The West Coast Quakes And The Wild West Breaks Or The True Meaning Of Surf Meets Turf
The Turfers are responsible for creating an entirely new genre of music, called “Turfin,” which has taken Texas by storm since the release of the group’s first single, “Wipe Out 2005” (Citizens Records). More than just a band, The Turfers are a musical concept given life by three enormously talented artists fondly known as The Big Cowhuna, Bandera Bob and Moon Dog. “Turfin’ is really a mindset,” says The Big Cowhuna. “Surfers and cowboys have more in common than you’d think: a surfer faces off against the ocean with only a board, while the cowboy faces the elements with just a horse. Each might occasionally fall – but they will always climb back on the board – or up into the saddle again.” Like the surfer and the cowboy, these three friends have a lot in common: a wealth of talent, artistic vision, determination and an all-encompassing love of music.
The Big Cowhuna (who is known in real life as the gifted singer/songwriter and visual artist Lore Orion) began his musical career in the surf-proud California of the 70s. Long, tall and handsome (and sporting a killer mustache), Lore eventually made the move to Nashville, where he enjoyed success both as a solo recording artist, and with the group Bandera. However, his true fame would come as a songwriter, with cuts by Tim McGraw, Waylon Jennings and the late Chris LeDoux. Art, his other love, also brought him near-cult status. He counts among his fans New Riders of Purple Sage, Billy Joe Shaver, Tim McGraw and most recently, Big & Rich. A 23-year resident of Bandera, Texas, The Big Cowhuna now takes center stage as the co-producer and maniacal voice featured on the intro and outro of “Wipe Out 2005.”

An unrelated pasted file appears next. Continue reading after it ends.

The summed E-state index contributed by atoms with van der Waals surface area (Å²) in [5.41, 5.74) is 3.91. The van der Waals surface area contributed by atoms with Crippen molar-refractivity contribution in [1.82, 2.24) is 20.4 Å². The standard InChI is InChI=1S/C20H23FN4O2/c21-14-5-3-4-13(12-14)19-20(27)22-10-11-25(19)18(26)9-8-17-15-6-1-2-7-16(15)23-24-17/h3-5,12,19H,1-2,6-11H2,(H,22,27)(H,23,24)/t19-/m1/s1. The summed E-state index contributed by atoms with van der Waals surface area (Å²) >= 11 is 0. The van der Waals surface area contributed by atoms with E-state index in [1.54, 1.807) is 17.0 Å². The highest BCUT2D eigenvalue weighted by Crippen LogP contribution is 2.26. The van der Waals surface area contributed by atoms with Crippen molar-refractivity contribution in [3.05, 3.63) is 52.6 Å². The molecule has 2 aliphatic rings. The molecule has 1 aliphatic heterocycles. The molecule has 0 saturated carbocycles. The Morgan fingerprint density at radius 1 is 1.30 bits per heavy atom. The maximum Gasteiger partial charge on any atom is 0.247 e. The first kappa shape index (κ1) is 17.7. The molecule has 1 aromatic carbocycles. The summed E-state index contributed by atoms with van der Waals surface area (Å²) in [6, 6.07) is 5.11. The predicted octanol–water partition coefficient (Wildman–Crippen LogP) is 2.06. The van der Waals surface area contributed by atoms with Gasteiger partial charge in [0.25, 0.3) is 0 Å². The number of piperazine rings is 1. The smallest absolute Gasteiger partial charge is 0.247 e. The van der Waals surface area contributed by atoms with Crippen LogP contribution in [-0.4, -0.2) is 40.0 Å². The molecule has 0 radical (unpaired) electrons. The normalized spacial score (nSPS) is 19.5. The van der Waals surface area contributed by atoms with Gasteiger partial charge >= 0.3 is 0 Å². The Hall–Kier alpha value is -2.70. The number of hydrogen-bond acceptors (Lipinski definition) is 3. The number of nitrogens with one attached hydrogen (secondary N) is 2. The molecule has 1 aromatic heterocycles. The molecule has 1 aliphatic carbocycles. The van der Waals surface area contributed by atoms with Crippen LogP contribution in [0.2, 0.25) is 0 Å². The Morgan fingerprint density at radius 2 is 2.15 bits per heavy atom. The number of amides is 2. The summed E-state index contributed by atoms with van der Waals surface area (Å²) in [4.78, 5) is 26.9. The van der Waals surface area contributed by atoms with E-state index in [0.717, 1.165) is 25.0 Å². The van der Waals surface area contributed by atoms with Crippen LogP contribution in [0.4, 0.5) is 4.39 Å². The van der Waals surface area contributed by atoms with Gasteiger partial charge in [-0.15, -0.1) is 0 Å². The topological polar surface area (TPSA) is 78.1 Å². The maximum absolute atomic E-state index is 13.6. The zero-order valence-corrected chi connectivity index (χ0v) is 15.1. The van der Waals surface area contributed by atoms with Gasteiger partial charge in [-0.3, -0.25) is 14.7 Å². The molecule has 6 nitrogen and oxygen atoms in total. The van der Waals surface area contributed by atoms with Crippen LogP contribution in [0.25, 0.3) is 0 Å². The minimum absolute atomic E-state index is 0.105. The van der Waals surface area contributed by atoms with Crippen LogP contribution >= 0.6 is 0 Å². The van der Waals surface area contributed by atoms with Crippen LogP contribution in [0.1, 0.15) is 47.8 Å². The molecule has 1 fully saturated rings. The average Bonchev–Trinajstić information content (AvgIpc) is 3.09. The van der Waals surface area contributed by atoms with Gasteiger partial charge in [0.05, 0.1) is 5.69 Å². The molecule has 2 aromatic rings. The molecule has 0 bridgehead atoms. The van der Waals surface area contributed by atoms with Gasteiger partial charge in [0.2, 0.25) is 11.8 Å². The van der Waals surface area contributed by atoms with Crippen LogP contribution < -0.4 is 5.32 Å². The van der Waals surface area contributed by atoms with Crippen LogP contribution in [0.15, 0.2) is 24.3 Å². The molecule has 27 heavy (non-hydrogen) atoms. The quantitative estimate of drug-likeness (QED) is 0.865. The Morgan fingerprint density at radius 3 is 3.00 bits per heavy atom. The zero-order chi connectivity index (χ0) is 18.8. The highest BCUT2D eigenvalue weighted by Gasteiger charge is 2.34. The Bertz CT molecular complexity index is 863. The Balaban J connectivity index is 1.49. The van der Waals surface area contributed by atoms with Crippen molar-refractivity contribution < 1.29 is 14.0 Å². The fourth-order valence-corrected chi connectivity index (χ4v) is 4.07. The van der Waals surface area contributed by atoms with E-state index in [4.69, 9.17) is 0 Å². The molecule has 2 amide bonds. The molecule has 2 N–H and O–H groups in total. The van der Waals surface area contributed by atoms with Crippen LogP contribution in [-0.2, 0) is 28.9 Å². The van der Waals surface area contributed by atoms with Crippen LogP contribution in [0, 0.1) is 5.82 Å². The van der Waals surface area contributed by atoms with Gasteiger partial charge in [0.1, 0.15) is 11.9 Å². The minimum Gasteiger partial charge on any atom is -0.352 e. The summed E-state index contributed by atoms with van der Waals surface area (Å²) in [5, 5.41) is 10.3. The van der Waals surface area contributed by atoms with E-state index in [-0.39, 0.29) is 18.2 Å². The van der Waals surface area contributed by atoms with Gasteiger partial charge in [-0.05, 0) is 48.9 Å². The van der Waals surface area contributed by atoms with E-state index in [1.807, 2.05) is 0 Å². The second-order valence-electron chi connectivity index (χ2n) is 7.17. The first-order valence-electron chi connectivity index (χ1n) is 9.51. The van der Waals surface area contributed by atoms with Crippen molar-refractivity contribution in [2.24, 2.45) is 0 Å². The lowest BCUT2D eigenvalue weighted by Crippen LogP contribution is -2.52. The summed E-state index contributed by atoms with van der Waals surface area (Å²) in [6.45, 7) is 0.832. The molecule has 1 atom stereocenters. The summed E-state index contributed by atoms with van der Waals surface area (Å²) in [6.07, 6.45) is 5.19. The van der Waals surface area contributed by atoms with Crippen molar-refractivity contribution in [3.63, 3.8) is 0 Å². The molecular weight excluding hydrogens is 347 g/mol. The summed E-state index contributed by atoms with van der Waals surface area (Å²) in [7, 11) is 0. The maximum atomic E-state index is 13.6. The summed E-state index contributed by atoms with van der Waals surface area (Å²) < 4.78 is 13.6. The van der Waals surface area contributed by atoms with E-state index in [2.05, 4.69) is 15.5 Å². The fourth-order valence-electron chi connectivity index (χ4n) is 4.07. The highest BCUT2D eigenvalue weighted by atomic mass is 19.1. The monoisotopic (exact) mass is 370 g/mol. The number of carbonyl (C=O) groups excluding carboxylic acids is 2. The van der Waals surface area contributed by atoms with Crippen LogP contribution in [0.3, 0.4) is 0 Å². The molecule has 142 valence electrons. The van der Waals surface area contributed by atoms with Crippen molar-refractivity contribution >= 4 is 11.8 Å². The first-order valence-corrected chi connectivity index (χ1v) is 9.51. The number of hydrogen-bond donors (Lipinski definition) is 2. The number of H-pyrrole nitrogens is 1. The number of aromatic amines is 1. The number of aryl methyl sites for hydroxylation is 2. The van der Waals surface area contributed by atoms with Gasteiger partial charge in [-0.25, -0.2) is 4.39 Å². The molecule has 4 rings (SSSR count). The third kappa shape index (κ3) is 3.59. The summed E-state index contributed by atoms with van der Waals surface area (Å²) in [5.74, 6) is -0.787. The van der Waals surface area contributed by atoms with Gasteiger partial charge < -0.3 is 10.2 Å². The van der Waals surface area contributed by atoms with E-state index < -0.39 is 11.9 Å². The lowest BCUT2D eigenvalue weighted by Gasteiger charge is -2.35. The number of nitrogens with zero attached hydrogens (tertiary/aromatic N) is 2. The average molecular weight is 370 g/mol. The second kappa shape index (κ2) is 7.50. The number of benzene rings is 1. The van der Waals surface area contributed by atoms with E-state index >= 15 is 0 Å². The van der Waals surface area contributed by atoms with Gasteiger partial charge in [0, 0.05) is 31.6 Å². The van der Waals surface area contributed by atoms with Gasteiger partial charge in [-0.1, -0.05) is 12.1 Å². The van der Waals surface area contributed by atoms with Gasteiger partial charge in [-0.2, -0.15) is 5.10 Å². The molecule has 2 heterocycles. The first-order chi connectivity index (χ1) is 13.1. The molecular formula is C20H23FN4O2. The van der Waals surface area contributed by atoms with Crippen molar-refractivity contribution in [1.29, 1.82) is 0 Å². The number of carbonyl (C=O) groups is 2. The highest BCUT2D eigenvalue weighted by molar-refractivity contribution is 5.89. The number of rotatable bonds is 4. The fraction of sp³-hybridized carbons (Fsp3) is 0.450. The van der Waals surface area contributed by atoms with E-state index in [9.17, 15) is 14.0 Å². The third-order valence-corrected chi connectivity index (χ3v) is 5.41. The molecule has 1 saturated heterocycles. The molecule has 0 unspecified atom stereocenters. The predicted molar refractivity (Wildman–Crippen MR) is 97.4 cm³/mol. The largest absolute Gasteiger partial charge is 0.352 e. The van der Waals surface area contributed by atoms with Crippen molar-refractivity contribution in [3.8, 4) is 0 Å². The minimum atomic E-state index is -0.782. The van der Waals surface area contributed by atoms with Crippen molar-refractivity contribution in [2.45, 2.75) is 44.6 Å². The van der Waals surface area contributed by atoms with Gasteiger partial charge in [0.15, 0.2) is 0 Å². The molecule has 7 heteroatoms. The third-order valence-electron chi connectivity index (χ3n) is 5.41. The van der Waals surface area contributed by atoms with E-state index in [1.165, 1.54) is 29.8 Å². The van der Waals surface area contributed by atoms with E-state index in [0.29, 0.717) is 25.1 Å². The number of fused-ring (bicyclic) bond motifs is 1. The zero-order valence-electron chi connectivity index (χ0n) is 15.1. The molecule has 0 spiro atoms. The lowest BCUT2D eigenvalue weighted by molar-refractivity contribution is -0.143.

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Fellow Turfer Bandera Bob, while based in Music City, is still a cowboy at heart. “I’m on the fifteenth year of my fourth trip to Nashville,” he says. “But Texas is in my blood.” Country music fans around the world would more easily recognize Bandera Bob by his nom de plume, Bobby E. Boyd. As the writer of hits for Martina McBride, Alabama, Aaron Tippin and Rascal Flatts, he helps ride herd on the creative spirit that drives The Turfers. “Lore and I co-produced the single,” he adds. “Lore originally wanted to produce the record on another band from Texas that played riffs from ‘Wipe Out’ during their warm-up. When he came to me with the idea that The Turfers should cut it, I was blown away. We’re cowboys and the idea of taking this classic song and making it into something that would speak to the cowboy country soul was inspired. This record is a great meld of who and what we all are.”
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“The concept of The Turfers really took on a life it’s own,” says Moon Dog. A world-class photographer and occasional guitar-player more commonly known as Jamie Eisman, Moon Dog’s history is studded with diversity. “I’ve logged more miles in my Land Rover, chasing after the perfect shot, than most people will drive in a lifetime,” he says. Eisman applies the same approach to his music as he does to his outstanding photographs. “I want it to be ‘right’ – always,” he adds. Moon Dog plays an important role in The Turfers – acting as Vice-President of Citizens Records, offering up some hot licks and sound advice. “This is a whole new genre of music,” he says. “For some there will be a nostalgic appeal stemming from the original record; for others the appeal will be in the uniqueness of our sound. There is definitely more to The Turfers than this one track.”
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